While there is no official language of the United States, English is the de facto (meaning “in practice but not necessarily ordained by law”) language since the majority (about 82%) of the population speaks English as a native language. The second most common language in the U.S. is Spanish (about 10%), followed by Chinese, French, and German (each less than 1%). As an illustration of the most prevalent languages in the U.S., the year 2000’s census questionnaire was printed in six languages: English, Spanish, Korean, Chinese traditional characters, Vietnamese, and Tagalog. English, Spanish, French, German, Navajo and other Native American languages have been spoken in America since before its independence. Since then, nearly all other languages are passed on from immigrant ancestors or learned through education. As of 2009, approximately 337 languages are spoken in America, and 52 languages are known to be extinct.
The language distribution through out America generally reflects regional population dispersion. For instance, the Southwestern United States is made up of long-established Spanish-speaking communities that are now neighbored by large numbers of more recent Spanish-speaking immigrants. As it stands, the U.S. has world’s fifth largest Spanish-speaking population, behind only Mexico, Spain, Argentina, and Colombia. As of 2008, people of Hispanic or Latino ethnicity made up the second largest racial category with 14.8% of the population, or about 44.3 million people. This figure is projected to jump to 30% by 2050, meaning that non-Hispanic whites will no longer make up the majority of the population. As a culture, people of Hispanic decent tend to cherish their ethnicity and pass along Spanish as their first or second language. All indications suggest that the use of Spanish in America will continue to rise rather than fade away like languages such as Italian, Polish, and Greek, which are slowly dwindling as older generations pass away.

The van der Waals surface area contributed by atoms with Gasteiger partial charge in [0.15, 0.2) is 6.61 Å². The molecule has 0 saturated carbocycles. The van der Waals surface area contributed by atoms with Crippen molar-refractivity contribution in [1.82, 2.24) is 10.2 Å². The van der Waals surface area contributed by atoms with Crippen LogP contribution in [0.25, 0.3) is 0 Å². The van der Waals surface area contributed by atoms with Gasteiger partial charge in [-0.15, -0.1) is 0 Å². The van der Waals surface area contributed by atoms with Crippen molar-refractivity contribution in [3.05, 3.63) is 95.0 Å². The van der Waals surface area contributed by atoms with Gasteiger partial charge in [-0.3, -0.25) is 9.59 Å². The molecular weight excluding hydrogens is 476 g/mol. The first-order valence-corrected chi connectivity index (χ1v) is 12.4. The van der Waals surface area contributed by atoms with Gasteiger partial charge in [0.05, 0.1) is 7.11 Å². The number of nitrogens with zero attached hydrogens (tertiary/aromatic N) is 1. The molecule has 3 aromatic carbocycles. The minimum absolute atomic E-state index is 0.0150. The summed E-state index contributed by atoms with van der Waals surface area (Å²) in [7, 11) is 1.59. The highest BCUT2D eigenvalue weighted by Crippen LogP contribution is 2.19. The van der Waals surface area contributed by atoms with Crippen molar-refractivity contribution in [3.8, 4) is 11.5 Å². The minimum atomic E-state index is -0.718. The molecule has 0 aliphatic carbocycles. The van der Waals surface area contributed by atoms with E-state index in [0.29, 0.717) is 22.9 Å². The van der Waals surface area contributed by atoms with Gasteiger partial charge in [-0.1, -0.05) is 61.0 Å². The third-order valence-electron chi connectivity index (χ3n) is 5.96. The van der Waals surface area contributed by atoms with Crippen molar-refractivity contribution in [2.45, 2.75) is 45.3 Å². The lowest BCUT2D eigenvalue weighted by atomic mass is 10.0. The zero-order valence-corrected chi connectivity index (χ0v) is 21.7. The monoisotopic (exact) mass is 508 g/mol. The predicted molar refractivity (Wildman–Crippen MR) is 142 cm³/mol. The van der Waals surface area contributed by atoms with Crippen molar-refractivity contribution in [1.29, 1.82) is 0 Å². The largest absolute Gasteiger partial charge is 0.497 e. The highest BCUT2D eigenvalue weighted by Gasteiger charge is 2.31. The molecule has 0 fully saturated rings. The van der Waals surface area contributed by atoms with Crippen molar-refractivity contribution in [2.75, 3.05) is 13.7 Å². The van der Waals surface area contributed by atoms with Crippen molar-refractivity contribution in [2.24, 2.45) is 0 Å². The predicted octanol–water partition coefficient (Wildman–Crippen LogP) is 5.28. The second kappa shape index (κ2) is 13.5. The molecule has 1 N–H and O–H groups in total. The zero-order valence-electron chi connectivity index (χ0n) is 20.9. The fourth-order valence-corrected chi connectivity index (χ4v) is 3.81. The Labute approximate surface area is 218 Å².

Also reflective of language and population dispersion are German-speaking Americans. People of German ancestry represent the largest single ethnic group in the United States. German, fifth on the list of common languages in the U.S., is vastly spread out but has concentrations in the upper Midwest and Pennsylvania where Amish communities speak Pennsylvania Dutch, a dialect of German. It is interesting to note that the commonality of German being spoken in America declined sharply after the First World War due to the perception that it was unpatriotic.
With the U.S. still high on the list of immigrant-friendly countries, there are a host of other languages that are somewhat common in America. Russian, Tagalog, and Vietnamese each have over one million speakers in the United States. These languages, along with Chinese, Japanese, and Korean, are used in elections in a handful of states. Furthermore, Hawaiian is used in state-level politics in Hawaii, and Louisiana declared French an official language alongside English in 1974. Other states and American territories that have taken it upon themselves to declare official or de facto languages are: New Mexico (English and de facto Spanish); Maine (English and French, both de facto); American Samoa (Samoan and English); Northern Mariana Islands (English, Chamorro, and Carolinian); and Puerto Rico (Spanish and English). Also, Native American languages are official or co-official on many U.S. Indian reservations.
As a richly diverse nation, the United States is said to boast more languages than all of Europe. And while English is dominant and can be relied on for most communication needs, there are still many day-to-day instances of linguistic challenges through out the country. This where companies like Translators, Inc. (www.translators.com) come into play. With over 300 languages spoken in just one country, Language Service Providers (LSPs) are often called upon to provide foreign language solutions, even when the customers aren’t really foreign.
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